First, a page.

In a shocking announcement, Google said that it may consider shutting down its operations in China.
Google reported that several of its gmail accounts belonging to Chinese human rights activists were compromised this week, leading company officials to reconsider its business model in China. Analysts believe that the attacks were made from within China's government, but no confirmation was given. Google officials did not disclose whether or not Google believed affected Gmail accounts were attacked by the China's government.
The search giant, along with many others, have long been under scrutiny by Beijing officials. In China, there is no such thing as freedom of search. China monitors and censors topics that it deems inappropriate for its citizens. Subject matter such as those that do not follow the Chinese government's political stance, or of pornographic nature, are blocked from access.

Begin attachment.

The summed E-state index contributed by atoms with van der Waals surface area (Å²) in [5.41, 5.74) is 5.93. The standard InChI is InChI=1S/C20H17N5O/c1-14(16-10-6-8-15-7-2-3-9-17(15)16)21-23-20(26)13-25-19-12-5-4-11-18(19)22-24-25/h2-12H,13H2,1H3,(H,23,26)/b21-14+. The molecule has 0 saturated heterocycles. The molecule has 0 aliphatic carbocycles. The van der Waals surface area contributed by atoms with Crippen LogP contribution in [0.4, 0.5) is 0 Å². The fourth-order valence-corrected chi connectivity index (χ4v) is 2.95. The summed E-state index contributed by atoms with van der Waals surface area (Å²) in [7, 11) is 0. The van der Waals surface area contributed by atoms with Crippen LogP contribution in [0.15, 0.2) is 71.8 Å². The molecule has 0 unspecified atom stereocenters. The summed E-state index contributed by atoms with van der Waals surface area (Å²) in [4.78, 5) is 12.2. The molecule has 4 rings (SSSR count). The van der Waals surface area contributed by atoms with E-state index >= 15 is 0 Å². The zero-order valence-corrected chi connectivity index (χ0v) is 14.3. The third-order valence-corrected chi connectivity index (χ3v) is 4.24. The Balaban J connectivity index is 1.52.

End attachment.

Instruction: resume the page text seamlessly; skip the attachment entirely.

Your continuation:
"We recognize that this may well mean having to shut down Google.cn, and potentially our offices in China," said Google's Chief Legal Officer David Drummond.
"These attacks and the surveillance they have uncovered--combined with attempts over the past year to further limit free speech on the Web--have led us to conclude that we should review the feasibility of our business operations in China."
It remains to be seen whether or not Google will take such actions, but according to analysts, it could be possible.
Up until this point, Google, Microsoft, Yahoo and others, have all complied with China's demands. Censorship is a very hot topic for China, and while many companies and groups have spoken out against China's restrictions on its users, government officials remain firm that censoring is the best course of action for its people.
Google.cn generates roughly $1 billion for Google.